However, what was the relationship between HMG/Whitehouse and their respective intellligence advisors? I'm lead to believe that the former clearly encouraged intelligence of a specific nature and 'bias' to be sought, sifted, analysed and then reported - at the expense of the weight of evidence being obtained. In effect, and put bluntly, political masters told intelligence pawns to go look for evidence of WMD and to put all their effort into finding it; and made it almost impossible for dissenters to be heard.

So, you can claim with some justification that HMG was genuinely mislead about WMD, but I would not say they were honestly mislead as they had a very big hand in their own delusion.
Strength or weakness of any intel is in it's interpretation. All through history people have interpretted intel the way that fits their current theory. If they set out with the mindset that there were WsMD then their interpretation would have been to make the intel fit what they took as a 'given'. Much like when a border guard looks at a passport photo, his intiial reaction to to try to make the photo fit the face he sees before him.
That having been said it doesn't excuse the two Bs. Particularly Blair who had seen what winning a war can do to a PM's popularity and re-election chances (but probably only if you conduct a defensive or liberating war not an offensive one that drags on and on).
 
#33
I was always against the actions of Bush and Blair, as they were hell bent on seeking a target for revenge of 9/11. Additionally it was done at such a rush that there were bound to be massive implications for the post war Iraq. Little or no thought was given to the post Saddam Iraq and the probability of an insurgency.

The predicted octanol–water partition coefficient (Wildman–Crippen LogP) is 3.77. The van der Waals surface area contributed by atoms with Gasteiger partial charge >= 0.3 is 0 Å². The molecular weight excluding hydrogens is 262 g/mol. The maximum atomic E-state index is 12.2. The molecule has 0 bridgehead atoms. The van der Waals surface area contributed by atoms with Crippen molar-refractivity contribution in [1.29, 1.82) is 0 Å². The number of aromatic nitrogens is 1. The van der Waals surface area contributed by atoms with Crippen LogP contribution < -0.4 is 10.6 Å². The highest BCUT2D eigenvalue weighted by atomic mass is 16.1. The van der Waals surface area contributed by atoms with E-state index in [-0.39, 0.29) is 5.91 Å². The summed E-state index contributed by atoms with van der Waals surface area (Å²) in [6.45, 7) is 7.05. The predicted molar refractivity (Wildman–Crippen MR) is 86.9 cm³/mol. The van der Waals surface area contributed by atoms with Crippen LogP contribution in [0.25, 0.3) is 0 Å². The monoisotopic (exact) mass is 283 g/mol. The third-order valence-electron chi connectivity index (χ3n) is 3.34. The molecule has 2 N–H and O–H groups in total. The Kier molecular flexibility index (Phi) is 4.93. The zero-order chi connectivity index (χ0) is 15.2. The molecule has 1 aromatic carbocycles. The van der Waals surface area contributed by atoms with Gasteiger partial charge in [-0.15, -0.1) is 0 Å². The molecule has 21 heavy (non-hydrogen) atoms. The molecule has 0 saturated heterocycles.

Yes Saddam was no saint, but was he any worse than Mugabe to his country? Saddam would never have allowed the AQ element to exist within Iraq. As a result of the lack of planning hundreds of thousands of people have died.

With regard to WMD, we had the UN inspection team within the country, they could clearly see how much WMD was available. Hans Blix and people like Dr David Kelly knew that the WMD theory was a myth, and was the excuse that the US/UK were going to use as the reason for invasion.

I believe the manipulation of Parliament to give consent to invade Iraq by using falsified documentation (some derived from the internet) was a crime. Brown may wish to try to disassociate himself from this but he was on the War Cabinet. If he didnt agree with it he could always have resigned.

I believe Blair, Brown, Hoon and others should one day stand trial for war crimes.
 
#34
chicken_jim said:
I don't like the man, but lets keep this in perspective. He made a call based on intelligence shared by most of the world and was supported by Paliament in doing so. Unless he misled Parliament (ignoring the 45 min claim which was almost immediately discounted) he is guilty of nothing.

Puts on Tin Hat and ducks for cover!